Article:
The SharePoint Development Community (also known as the SharePoint PnP community) is an open-source initiative coordinated by SharePoint engineering. This community controls SharePoint development documentation, samples, reusable controls, and other relevant open-source initiatives related to SharePoint development1 .
The SharePointPnP.PowerShell module is quite vast when it comes to managing and administrating your on-premise or SharePoint online environment. Before we dive into it you will first want to install it so you have all the cmdlets available to you.
|SharePoint Version Command to install
Note: This will be an on-going article. As I continue using this module I will update this article.
Connecting to SharePoint
In my environment I have SharePoint with Office 365 so I will be connecting to SharePoint Online. For testing purposes I will be working in one of my test sites so I will … Continue...
One of the things IT Administrators look to automate first is the new user creation process. I recently was going through the process of creating a new hires Active Directory login, Office 365 mailbox, and their Office 365 user account, and I wondered how I could make the process easier and quicker.
My focus was geared towards Managed Service Providers (MSP’s), Human Resource (HR) departments and general Help Desk Technicians. For MSP’s I wanted to create a tool that they could easily use across all of their clients because they may not spend the time to automate new user creations because they have hundreds, if not thousands of clients to tend to, and each client is unique so you can’t just copy the same automation script from one client to another. This would also be a huge asset for Help Desk technicians because they are more often than not the … Continue...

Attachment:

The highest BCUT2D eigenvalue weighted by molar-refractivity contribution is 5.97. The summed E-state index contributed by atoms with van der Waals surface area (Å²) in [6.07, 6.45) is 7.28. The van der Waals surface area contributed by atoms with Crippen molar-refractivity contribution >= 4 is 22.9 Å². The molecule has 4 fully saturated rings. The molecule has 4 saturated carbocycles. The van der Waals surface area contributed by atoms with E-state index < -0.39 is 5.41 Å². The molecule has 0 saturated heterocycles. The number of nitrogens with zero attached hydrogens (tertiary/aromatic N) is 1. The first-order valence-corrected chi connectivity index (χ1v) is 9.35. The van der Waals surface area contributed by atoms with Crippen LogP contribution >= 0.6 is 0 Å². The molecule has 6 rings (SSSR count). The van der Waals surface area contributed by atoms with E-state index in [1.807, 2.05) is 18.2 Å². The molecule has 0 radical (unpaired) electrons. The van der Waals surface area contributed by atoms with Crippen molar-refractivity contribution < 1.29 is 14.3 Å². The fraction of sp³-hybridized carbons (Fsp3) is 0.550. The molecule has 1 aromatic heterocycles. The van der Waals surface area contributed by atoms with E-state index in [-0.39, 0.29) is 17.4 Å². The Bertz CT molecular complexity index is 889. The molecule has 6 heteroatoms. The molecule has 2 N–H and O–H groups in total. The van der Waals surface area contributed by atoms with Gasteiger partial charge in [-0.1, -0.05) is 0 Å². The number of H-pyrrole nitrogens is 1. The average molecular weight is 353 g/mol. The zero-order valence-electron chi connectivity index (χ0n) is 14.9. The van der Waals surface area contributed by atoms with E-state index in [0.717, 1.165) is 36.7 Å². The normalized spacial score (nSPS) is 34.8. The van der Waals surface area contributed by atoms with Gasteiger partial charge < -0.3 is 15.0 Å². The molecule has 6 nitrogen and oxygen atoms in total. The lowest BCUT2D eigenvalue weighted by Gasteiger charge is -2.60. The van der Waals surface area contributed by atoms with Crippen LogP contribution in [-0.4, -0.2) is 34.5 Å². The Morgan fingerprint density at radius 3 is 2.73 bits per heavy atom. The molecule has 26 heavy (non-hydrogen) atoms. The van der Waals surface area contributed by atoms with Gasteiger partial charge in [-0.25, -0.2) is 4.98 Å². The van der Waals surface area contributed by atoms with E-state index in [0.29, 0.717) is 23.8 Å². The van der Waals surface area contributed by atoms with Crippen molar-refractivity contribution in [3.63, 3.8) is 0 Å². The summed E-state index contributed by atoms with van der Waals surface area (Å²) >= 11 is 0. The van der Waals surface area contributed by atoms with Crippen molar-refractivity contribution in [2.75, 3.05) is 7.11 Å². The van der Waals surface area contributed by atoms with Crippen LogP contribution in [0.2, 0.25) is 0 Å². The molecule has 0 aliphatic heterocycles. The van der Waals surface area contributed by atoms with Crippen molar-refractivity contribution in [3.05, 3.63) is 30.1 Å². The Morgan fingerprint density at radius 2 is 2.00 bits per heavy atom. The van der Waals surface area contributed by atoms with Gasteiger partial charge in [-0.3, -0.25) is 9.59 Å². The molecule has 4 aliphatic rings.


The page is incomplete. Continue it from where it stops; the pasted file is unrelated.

From time to time you may get clients or even managers requesting reports about their Office 365 environment. Another popular reason to compile a report on an Office 365 tenant would be when you take over a new client and you are auditing their environment trying to figure out what exactly is going on.
Click here to view the report as we go through it.
Using the PowerShell module “ReportHTML“, we can create beautiful and interactive HTML reports. Below I will walk you through a report I spent some time creating that includes tabs, charts, data tables and more. Below you can see the first page of my report. You can navigate to different content by clicking the tab. If you wanted to view the Users report you would just click on that tab.
The Dashboard contains some basic information about the Office 365 tenant … Continue...
I set out to explore a way to generate a nice, multi-sheet, Office 365 report that I could give to end-user’s or Office Manager’s using PowerShell. Unfortunately, I read about the Excel COM interface before reading about the Excel PowerShell module created by Doug Finke. If you are starting from scratch, I would recommend reading up on the PowerShell Module instead of going the COM route as it’s a easier to use that the Excel COM Interface. Regardless, I finished my PowerShell script and wanted to share it for others to use.
Not a lot of pre-reqs for this script and I designed it that way. At first it was reliant on an Excel Workbook that was pre-formatted how I liked, and it would populate the data specifically for that workbook only. However, I decided to have PowerShell format the Excel Workbook from scratch as it ran. So for … Continue...
If you have never heard of PowerShell Universal Dashboard you need to head on over to PoshUD right now and check out this awesome PowerShell Module. Using PowerShell Core, Material Design, ReactJS and ASP.NET Core, Universal Dashboard takes advantage of cutting-edge technology to provide cross-platform, cross-device dashboards that looks sleek and modern.1
While reading over some other posts about what other people have done with PowerShell Universal Dashboard, I wondered if there was a way to create a interactive dashboard that would hook into Office 365 and gather data from it. At first, I attempted to create a dashboard that would create a PSSession to Office 365 but it presented some problems and overall was quite slow. I then decided to use the Microsoft Graph REST API to connect to Office 365. This allows it to refresh the data within in the dashboard quickly and takes seconds to connect.… Continue...